- A national study of violence against women in the United States found that women who were raped before the age of 18 years were twice as likely to be raped as adults, compared with those who were not raped as children or adolescents (18.3% and 8.7%, respectively).
- Women are at increased risk of sexual violence, as they are of physical violence by an intimate partner, when they become more educated and thus more empowered. Women with no education were found in a national survey in South Africa to be much less likely to experience sexual violence than those with higher levels of education. In Zimbabwe, women who were working were much more likely to report forced sex by a spouse than those who were not. The likely explanation is that greater empowerment brings with it more resistance from women to patriarchal norms, so that men may resort to violence in an attempt to regain control.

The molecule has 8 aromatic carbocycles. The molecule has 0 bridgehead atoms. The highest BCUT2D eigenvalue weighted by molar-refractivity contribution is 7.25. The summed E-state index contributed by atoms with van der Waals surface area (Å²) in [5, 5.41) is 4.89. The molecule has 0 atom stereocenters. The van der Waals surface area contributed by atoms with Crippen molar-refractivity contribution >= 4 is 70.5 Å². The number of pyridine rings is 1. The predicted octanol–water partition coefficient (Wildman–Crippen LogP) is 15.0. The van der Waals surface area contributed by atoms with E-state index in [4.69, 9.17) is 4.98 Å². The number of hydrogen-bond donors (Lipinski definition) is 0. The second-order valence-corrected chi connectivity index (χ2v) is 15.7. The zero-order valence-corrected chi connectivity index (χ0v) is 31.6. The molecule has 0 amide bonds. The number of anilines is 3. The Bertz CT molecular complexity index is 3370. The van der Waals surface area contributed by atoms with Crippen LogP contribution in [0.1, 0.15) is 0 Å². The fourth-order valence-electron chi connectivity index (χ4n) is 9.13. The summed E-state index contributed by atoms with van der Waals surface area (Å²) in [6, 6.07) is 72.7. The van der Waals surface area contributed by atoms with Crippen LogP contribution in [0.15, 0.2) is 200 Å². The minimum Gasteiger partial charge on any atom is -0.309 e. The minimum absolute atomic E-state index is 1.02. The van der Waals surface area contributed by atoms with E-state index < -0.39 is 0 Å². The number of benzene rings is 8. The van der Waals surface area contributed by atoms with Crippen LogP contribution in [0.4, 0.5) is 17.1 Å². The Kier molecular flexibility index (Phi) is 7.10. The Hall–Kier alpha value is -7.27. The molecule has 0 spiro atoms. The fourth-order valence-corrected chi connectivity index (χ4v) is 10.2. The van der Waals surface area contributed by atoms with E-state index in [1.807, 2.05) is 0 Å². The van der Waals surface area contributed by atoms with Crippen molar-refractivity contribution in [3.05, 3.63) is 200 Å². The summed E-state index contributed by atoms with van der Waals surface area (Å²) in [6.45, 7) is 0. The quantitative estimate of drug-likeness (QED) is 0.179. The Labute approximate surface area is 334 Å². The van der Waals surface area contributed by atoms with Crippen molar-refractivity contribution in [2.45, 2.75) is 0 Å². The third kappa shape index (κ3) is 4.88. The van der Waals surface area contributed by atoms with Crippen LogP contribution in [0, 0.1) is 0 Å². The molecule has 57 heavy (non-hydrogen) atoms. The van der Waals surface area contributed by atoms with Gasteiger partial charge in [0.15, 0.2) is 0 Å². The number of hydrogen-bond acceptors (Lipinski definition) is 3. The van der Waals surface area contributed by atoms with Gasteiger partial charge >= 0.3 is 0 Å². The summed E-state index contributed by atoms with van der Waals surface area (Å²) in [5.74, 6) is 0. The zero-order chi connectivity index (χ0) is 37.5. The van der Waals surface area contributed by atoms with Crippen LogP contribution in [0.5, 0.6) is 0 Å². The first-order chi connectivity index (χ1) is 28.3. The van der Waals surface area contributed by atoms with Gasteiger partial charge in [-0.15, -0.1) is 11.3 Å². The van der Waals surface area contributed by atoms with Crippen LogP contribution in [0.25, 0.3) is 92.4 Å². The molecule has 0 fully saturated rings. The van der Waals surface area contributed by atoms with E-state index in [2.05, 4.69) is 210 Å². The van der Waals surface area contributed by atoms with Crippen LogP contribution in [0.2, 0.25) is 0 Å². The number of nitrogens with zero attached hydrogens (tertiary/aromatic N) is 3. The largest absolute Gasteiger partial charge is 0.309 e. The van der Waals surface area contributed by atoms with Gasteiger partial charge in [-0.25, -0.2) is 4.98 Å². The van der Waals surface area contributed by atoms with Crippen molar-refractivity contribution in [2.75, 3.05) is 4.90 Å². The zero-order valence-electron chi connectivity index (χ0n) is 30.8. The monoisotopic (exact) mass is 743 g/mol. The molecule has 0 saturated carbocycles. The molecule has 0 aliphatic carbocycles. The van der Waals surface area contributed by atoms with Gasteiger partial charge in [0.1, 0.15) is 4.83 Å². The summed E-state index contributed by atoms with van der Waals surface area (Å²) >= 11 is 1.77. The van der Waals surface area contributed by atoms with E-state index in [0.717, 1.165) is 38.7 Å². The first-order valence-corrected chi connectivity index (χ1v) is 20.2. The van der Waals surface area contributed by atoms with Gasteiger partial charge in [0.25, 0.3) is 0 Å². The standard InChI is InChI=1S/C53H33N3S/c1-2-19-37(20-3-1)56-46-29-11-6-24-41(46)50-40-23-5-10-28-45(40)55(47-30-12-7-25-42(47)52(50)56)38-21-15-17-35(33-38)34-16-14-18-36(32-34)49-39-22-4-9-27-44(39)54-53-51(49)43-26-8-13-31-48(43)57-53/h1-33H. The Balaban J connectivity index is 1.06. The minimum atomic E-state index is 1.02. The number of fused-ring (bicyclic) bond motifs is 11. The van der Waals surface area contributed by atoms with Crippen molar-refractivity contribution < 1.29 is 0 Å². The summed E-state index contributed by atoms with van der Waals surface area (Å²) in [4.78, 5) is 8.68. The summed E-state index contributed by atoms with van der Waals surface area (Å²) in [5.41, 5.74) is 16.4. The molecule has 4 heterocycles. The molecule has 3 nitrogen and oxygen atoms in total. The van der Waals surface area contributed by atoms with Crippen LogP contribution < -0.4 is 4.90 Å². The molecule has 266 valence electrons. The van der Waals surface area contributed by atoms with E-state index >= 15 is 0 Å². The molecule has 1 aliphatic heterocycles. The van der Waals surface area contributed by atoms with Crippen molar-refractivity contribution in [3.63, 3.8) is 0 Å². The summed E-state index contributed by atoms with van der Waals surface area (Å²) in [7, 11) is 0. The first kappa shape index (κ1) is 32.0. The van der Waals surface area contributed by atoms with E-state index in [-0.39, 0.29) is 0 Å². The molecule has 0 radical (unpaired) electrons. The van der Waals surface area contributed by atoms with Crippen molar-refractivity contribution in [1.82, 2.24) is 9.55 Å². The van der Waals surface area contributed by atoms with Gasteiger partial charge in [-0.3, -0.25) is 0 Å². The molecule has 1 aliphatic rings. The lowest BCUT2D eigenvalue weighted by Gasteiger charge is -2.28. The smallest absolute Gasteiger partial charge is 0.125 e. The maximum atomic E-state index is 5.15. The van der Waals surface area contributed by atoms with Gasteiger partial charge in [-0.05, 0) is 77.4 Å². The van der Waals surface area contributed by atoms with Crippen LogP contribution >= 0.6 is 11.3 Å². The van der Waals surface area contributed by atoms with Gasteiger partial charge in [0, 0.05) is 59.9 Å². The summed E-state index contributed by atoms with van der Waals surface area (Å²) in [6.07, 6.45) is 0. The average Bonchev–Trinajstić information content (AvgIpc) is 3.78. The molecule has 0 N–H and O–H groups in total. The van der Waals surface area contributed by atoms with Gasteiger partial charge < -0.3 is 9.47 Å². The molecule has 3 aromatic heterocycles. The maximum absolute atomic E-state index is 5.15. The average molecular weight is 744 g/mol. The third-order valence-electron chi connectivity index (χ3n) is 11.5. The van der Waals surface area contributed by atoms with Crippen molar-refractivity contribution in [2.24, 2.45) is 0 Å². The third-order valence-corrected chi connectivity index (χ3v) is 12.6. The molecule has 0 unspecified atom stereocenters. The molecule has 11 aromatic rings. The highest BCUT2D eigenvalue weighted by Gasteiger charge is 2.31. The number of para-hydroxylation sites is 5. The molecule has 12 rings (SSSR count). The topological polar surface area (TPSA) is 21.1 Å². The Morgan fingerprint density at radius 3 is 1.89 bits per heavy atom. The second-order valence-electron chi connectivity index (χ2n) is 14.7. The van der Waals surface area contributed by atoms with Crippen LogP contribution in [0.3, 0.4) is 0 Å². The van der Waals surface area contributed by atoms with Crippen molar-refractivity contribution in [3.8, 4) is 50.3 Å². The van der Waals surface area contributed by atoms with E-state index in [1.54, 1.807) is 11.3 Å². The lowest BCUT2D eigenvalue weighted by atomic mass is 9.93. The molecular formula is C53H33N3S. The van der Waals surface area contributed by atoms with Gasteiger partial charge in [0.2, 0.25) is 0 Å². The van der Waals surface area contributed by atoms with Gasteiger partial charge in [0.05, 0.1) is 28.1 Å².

- Sexually violent men have been shown to be more likely to consider victims responsible for the rape and are less knowledgeable about the impact of rape on victims. A further association is with adversarial attitudes on gender, that hold that women are opponents to be challenged and conquered.
- In societies where the ideology of male superiority is strong – emphasizing dominance, physical strength and male honour – rape is more common. Countries with a culture of violence, or where violent conflict is taking place, experience an increase in almost all forms of violence, including sexual violence.